The owners provide families with a service that includes home-cooked meals, nappies and information evenings. Parents have multiple opportunities to be involved in contributing to the life of the centre. Transitions to school are well supported. Children and their families are at the heart of decisions made at Daisies.

The centre’s philosophy is guided by a clearly articulated vision which is reflected in strategic and annual planning. The owners have a good understanding of their employment responsibilities and a focus on improvements to teaching and learning. They are very involved with the centre and provide informed pedagogical leadership. The owners are committed to ongoing development to achieve their vision of innovation and excellence in early childhood education.

Key Next Steps

ERO acknowledges the high quality teaching practice evident in the service. To sustain this level of practice and better meet some requirements, the service’s management agrees that key next steps include:

  • strengthening management systems in relation to registration and appraisal of teaching staff through formal teacher observation, and more specific goal setting and feedback
  • developing centre management processes to be more systematic and strategic, including oversight of the teacher registration process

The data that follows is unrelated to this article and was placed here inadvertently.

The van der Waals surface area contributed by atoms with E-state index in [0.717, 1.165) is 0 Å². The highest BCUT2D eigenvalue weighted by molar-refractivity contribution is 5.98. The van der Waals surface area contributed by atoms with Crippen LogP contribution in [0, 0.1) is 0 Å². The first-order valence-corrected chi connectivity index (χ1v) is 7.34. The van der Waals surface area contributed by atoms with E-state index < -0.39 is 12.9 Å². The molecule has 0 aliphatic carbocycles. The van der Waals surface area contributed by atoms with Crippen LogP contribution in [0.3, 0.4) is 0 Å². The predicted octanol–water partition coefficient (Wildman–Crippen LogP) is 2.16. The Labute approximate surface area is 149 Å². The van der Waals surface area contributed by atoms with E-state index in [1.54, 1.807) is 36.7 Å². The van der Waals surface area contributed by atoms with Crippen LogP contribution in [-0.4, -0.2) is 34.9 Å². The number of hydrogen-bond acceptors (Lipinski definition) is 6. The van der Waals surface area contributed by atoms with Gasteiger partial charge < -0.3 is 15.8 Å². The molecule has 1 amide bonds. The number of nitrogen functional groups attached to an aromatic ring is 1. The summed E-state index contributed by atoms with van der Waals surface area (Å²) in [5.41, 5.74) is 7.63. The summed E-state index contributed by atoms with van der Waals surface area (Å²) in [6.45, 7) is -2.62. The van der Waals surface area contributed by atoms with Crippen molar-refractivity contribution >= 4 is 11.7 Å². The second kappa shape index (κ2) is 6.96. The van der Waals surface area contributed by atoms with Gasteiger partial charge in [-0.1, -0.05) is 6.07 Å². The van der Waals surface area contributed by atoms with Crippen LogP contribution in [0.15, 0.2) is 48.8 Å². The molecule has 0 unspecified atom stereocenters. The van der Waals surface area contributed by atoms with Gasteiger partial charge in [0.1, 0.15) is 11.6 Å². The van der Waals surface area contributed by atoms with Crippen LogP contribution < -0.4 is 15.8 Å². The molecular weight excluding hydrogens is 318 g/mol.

• increasing the emphasis on evaluation of effectiveness in self reviews.

Management Assurance on Legal Requirements

Before the review, the staff and management of Daisies Early Education and Care Centre completed an ERO Centre Assurance Statement and Self-Audit Checklist. In these documents they attested that they have taken all reasonable steps to meet their legal obligations related to:

  • curriculum

  • premises and facilities

  • health and safety practices

  • governance, management and administration.

During the review, ERO looked at the service’s systems for managing the following areas that have a potentially high impact on children's wellbeing:

  • emotional safety (including positive guidance and child protection)

  • physical safety (including supervision; sleep procedures; accidents; medication; hygiene; excursion policies and procedures)

  • suitable staffing (including qualification levels; police vetting; teacher registration; ratios)

  • evacuation procedures and practices for fire and earthquake.

All early childhood services are required to promote children's health and safety and to regularly review their compliance with legal requirements.

Next ERO Review

When is ERO likely to review the service again?

The next ERO review of Daisies Early Education and Care Centre will be in four years.

Joyce Gebbie

National Manager Review Services Central Region (Acting)

7 August 2013

The Purpose of ERO Reports

The Education Review Office (ERO) is the government department that, as part of its work, reviews early childhood services throughout Aotearoa New Zealand. ERO’s reports provide information for parents and communities about each service’s strengths and next steps for development. ERO’s bicultural evaluation framework Ngā Pou Here is described in SECTION 3 of this report. Early childhood services are partners in the review process and are expected to make use of the review findings to enhance children's wellbeing and learning.